Cadets representing 13 countries will visit Civil Air Patrol squadrons in the U.S. as participants in next year’s International Air Cadet Exchange program. The program, now more than 60 years old, promotes international friendship and understanding through a common focus on aviation.
Maj. Gen. Amy Courter, CAP National Commander, with Executive Director Don Rowland and Lt. Col. Beverly Scoggins, CAP’s volunteer IACE assistant director, represented the Air Force auxiliary at IACE’s annual planning conference held recently in Hong Kong. CAP committed to accepting cadets from Australia, Belgium, Canada, France, Germany, Hong Kong, Israel, Japan, Netherlands, New Zealand, Singapore, Turkey and the United Kingdom.
“IACE provides youth the opportunity to learn more about our world,” Courter said. “Through this program, CAP develops mature, well-rounded cadets into young adults who will be prepared to tackle world issues diplomatically because of their IACE experience.”
This past summer, members of 14 CAP wings participated in IACE without leaving the country by hosting cadets from other nations. Similarly to their American counterparts abroad, CAP’s international guests experienced a variety of activities, both cultural and aviation-related. The Maryland Wing hosted five IACE participants from Hong Kong and Israel. The cadets stayed with host families, were treated to orientation flights on CAP aircraft, flew in Blackhawks sponsored by the Maryland Army National Guard and visited the CAP National Honor Guard Academy, Gettysburg National Battlefield, Inner Harbor in Baltimore, the Baltimore Ravens training camp and Hershey Park.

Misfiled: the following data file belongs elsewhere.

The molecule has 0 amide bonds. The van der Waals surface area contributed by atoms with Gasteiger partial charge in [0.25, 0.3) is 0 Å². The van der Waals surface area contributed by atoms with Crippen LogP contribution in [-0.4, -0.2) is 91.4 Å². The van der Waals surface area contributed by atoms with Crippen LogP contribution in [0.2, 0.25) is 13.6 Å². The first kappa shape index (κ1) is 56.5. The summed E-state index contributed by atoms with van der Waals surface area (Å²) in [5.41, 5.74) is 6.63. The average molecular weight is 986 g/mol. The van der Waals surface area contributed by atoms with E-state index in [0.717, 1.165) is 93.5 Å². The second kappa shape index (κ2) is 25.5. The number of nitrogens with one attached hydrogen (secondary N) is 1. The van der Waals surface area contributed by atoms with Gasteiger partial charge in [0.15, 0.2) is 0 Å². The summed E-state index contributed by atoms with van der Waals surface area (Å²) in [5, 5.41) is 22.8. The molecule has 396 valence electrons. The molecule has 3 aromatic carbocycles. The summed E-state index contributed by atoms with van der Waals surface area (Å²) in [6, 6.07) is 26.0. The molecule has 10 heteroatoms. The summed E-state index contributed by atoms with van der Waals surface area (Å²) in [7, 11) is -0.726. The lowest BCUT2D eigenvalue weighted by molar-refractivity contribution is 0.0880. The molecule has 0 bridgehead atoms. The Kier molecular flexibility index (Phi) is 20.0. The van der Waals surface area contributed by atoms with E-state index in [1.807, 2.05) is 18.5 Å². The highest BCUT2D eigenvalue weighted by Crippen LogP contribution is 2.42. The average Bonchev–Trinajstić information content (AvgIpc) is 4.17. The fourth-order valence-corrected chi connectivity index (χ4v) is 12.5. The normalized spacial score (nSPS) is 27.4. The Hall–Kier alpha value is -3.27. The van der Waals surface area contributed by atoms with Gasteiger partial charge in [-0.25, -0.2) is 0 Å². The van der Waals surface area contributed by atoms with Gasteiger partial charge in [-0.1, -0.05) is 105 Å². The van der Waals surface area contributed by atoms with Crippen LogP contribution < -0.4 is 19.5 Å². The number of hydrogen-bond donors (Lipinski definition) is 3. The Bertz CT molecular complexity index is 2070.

IACE began in 1947, when the Air League of Canada suggested exchange visits with CAP wings on its border. With assistance from Maj. Gen. Lucas V. Beau, CAP-U.S. Air Force national commander from 1947 to 1955, the exchange of male cadets was sanctioned in August of 1948. The first official exchange consisted of 24 cadets and two escorts from each country.
The United States is one of 19 member countries participating in the International Air Cadet Exchange Association, which has been exchanging cadets for more than 60 years.